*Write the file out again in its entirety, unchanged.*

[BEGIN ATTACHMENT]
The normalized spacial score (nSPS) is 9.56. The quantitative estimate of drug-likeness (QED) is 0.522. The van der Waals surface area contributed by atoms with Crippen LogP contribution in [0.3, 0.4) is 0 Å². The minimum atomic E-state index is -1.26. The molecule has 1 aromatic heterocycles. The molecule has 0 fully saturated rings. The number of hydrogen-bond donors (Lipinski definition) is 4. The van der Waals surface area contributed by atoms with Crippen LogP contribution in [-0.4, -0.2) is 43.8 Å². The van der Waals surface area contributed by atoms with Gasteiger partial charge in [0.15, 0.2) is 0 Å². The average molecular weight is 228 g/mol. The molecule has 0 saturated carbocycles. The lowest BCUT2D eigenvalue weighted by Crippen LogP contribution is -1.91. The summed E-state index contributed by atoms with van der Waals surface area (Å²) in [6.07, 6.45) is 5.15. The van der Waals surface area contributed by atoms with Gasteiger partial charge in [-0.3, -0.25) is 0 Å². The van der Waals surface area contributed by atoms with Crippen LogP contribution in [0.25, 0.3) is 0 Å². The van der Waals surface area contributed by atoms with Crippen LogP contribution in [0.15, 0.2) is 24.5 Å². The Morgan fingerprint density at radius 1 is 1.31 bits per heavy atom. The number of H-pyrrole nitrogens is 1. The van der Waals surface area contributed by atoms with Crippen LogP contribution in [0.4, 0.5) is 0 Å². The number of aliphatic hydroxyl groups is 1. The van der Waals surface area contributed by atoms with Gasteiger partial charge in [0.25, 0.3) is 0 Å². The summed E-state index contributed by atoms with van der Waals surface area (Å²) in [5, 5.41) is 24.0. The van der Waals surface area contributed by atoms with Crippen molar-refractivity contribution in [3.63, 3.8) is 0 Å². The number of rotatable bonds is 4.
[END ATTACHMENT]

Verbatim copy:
The normalized spacial score (nSPS) is 9.56. The quantitative estimate of drug-likeness (QED) is 0.522. The van der Waals surface area contributed by atoms with Crippen LogP contribution in [0.3, 0.4) is 0 Å². The minimum atomic E-state index is -1.26. The molecule has 1 aromatic heterocycles. The molecule has 0 fully saturated rings. The number of hydrogen-bond donors (Lipinski definition) is 4. The van der Waals surface area contributed by atoms with Crippen LogP contribution in [-0.4, -0.2) is 43.8 Å². The van der Waals surface area contributed by atoms with Gasteiger partial charge in [0.15, 0.2) is 0 Å². The average molecular weight is 228 g/mol. The molecule has 0 saturated carbocycles. The lowest BCUT2D eigenvalue weighted by Crippen LogP contribution is -1.91. The summed E-state index contributed by atoms with van der Waals surface area (Å²) in [6.07, 6.45) is 5.15. The van der Waals surface area contributed by atoms with Gasteiger partial charge in [-0.3, -0.25) is 0 Å². The van der Waals surface area contributed by atoms with Crippen LogP contribution in [0.25, 0.3) is 0 Å². The van der Waals surface area contributed by atoms with Crippen LogP contribution in [0.15, 0.2) is 24.5 Å². The Morgan fingerprint density at radius 1 is 1.31 bits per heavy atom. The number of H-pyrrole nitrogens is 1. The van der Waals surface area contributed by atoms with Crippen LogP contribution in [0.4, 0.5) is 0 Å². The number of aliphatic hydroxyl groups is 1. The van der Waals surface area contributed by atoms with Gasteiger partial charge in [0.25, 0.3) is 0 Å². The summed E-state index contributed by atoms with van der Waals surface area (Å²) in [5, 5.41) is 24.0. The van der Waals surface area contributed by atoms with Crippen molar-refractivity contribution in [3.63, 3.8) is 0 Å². The number of rotatable bonds is 4.